Mazda enters the larger section of the mid-sized SUV segment with this very premium-feeling CX-60. Jonathan Crouch drives it.

Ten Second Review

The Mazda CX-60 aims to establish Mazda in the premium part of the upper mid-sized SUV segment. In this, it'll be aided by sharp driving dynamics, a refreshing different and rather classy cabin and the option of a PHEV powertrain with a 39 mile driving range. It's more affordable than obvious rivals, better equipped - and really rather different.


Mazda thinks differently - and continues to do so with this car, CX-60. This SUV is the largest model the brand has made in recent times and in this Plug-in Hybrid form, the fastest too. The platform's all-new and there's a hand-finished 'Crafted in Japan' design ethos that the company hopes will propel this car into contention with premium rivals.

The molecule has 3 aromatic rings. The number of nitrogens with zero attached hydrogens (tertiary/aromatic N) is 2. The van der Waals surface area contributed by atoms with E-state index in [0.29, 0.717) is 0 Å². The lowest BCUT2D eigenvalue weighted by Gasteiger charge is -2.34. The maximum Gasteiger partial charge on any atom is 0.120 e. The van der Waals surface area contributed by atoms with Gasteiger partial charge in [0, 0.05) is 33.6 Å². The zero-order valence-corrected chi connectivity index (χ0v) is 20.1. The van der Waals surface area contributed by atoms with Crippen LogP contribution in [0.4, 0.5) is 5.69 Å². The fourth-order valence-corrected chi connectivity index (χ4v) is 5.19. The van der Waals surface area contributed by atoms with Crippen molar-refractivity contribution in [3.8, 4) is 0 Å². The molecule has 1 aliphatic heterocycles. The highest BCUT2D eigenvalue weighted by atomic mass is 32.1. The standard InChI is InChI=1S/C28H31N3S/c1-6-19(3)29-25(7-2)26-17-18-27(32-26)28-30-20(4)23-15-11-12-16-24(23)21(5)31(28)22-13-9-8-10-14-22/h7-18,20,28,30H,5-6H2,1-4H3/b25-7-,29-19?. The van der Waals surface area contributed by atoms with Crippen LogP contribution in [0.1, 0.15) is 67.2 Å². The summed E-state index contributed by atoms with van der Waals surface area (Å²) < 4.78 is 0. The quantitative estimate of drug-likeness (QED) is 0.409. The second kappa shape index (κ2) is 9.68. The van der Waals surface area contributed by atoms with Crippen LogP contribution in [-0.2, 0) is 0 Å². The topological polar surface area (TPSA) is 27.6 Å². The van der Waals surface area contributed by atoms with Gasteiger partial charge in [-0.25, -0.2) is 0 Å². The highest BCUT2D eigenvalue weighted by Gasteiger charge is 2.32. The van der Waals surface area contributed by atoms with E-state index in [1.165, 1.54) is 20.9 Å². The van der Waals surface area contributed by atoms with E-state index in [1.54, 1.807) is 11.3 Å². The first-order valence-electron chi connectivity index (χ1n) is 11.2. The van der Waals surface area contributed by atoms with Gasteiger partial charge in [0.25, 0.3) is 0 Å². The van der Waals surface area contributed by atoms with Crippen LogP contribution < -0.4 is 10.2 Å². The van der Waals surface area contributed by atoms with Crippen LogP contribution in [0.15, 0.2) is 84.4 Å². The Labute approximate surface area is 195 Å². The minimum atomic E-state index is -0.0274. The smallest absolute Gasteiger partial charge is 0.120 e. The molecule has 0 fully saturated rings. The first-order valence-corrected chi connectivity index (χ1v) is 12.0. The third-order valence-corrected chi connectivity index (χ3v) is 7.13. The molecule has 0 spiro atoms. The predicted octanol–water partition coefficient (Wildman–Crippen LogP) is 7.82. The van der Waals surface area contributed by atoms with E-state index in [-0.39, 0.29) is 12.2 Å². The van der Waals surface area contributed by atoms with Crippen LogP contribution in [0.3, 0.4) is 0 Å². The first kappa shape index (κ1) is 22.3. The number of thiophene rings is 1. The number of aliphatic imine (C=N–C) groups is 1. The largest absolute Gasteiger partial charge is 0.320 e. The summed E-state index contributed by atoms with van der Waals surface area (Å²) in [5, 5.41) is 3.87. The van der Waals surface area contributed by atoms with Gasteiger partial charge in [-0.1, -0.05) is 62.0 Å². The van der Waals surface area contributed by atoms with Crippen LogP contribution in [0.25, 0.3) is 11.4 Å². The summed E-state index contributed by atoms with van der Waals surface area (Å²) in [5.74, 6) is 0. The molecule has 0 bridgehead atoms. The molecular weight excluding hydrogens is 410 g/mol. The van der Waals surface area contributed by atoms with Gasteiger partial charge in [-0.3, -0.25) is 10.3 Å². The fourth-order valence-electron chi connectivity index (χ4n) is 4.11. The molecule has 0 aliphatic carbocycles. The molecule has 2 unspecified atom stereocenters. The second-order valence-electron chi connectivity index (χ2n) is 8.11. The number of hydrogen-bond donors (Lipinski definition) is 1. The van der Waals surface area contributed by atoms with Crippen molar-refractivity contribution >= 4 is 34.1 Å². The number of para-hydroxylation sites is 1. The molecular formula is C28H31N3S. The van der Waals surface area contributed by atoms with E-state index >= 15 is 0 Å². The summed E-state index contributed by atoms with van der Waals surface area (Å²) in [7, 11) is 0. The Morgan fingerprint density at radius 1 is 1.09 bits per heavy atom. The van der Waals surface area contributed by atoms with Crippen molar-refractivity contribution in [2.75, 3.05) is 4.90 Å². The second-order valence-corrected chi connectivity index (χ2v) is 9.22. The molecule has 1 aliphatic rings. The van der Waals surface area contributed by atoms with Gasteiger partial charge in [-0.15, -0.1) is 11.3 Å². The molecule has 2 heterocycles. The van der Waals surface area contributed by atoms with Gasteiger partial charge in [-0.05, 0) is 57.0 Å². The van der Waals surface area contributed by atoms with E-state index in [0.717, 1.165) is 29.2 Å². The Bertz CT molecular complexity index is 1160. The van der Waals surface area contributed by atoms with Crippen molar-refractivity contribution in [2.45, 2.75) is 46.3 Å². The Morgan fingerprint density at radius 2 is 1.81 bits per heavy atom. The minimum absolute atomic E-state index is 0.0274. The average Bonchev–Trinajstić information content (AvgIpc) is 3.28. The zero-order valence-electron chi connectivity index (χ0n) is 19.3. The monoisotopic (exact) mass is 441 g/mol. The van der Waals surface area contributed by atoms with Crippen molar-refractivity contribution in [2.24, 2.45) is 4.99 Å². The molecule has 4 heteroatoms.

Previous Mazda followers will be interested to see if the brand's usual sharp handling has been preserved by this 2.1-tonne SUV; the company promises it's snappily-titled 'Skyactiv Multi-Solution Scalable Architecture' platform will help deliver that. It's a chassis that's made possible the introduction of a PHEV powertrain - the company's very first. And a pair of more conventionally-electrified 'M hybrid' mild hybrid petrol and diesel units. So, Mazda is going up-market, in product size, image quality and luxury. Can cars like this one support that move?

Driving Experience